Union Cabinet clears Ordinance to tackle Bad Loans
The Union Cabinet has cleared an ordinance that seeks to amend the Banking Regulation Act to give more powers to Reserve Bank of India to deal with non-performing assets (NPAs) in the banking sector. The ordinance has been sent to the President for assent.
Amendments will empower RBI to act against loan defaulters and defaulting companies under the bankruptcy code. Amendments will enable RBI to set up multiple oversight committees to deal with NPAs. Amendments will be made to make sure that bankers opting for resolution of bad debts are ring-fenced from any regulatory backlash.
The ordinance would empower RBI to speed up the NPA resolution process. The NPAs would be resolved faster as the bankruptcy code provides for a time-bound winding up of companies and recovery of secured loans. The RBI and the government have already made ready a list of 50 top loan defaulters against whom action can be initiated. Those corporate borrowers who have diverted loans taken for specific purposes are expected to be first brought under the scanner.
The assets of the banks which don’t perform (that is – don’t bring any return) are called Non Performing Assets (NPA) or bad loans. If customers don’t pay either interest or part of principal or both, the loan turns into bad loan. According to RBI, terms loans on which interest or instalment of principal remains overdue for a period of more than 90 days from the end of a particular quarter are termed as a Non-performing Asset.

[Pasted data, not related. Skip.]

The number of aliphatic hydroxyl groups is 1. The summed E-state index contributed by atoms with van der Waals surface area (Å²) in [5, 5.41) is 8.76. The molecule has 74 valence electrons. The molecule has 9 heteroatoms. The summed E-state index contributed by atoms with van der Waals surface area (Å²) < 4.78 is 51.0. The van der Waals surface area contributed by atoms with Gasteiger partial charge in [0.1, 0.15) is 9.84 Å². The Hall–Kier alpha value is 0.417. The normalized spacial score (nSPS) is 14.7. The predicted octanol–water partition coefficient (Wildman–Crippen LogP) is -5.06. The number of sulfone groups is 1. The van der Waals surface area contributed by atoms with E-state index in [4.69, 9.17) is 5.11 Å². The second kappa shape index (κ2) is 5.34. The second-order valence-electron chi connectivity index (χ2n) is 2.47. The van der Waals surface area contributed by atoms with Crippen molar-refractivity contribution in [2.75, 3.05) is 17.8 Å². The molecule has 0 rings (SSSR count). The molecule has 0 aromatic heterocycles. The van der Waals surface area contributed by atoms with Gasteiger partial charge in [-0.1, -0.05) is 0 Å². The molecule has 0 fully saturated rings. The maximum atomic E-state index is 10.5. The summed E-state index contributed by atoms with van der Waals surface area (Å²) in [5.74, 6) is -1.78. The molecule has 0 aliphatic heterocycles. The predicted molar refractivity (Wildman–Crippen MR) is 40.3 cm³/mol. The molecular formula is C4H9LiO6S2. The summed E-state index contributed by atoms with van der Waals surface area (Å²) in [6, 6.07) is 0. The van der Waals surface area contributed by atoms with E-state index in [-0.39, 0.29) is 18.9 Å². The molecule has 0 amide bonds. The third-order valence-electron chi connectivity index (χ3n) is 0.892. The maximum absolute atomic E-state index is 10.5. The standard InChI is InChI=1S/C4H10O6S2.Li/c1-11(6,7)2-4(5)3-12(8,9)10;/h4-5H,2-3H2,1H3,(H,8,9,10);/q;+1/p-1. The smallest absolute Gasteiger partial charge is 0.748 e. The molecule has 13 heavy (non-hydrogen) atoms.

The menace of NPAs has been rising in the banking sector. As per the finance ministry data, the gross NPAs of the Scheduled commercial banks’ is Rs 9.64 lakh crore as on December 31, 2016. The menace of NPAs is more in State-owned banks than in the Private banks. It has been estimated that the state-owned banks had written off Rs 1.14 lakh crore of bad loans between 2013 and 2015. The gross NPAs of the private sector banks have also increased to Rs 70,321 crore by December 31, 2016, from Rs 48,380 crore as on March 31, 2016.
Month: Current Affairs - May, 2017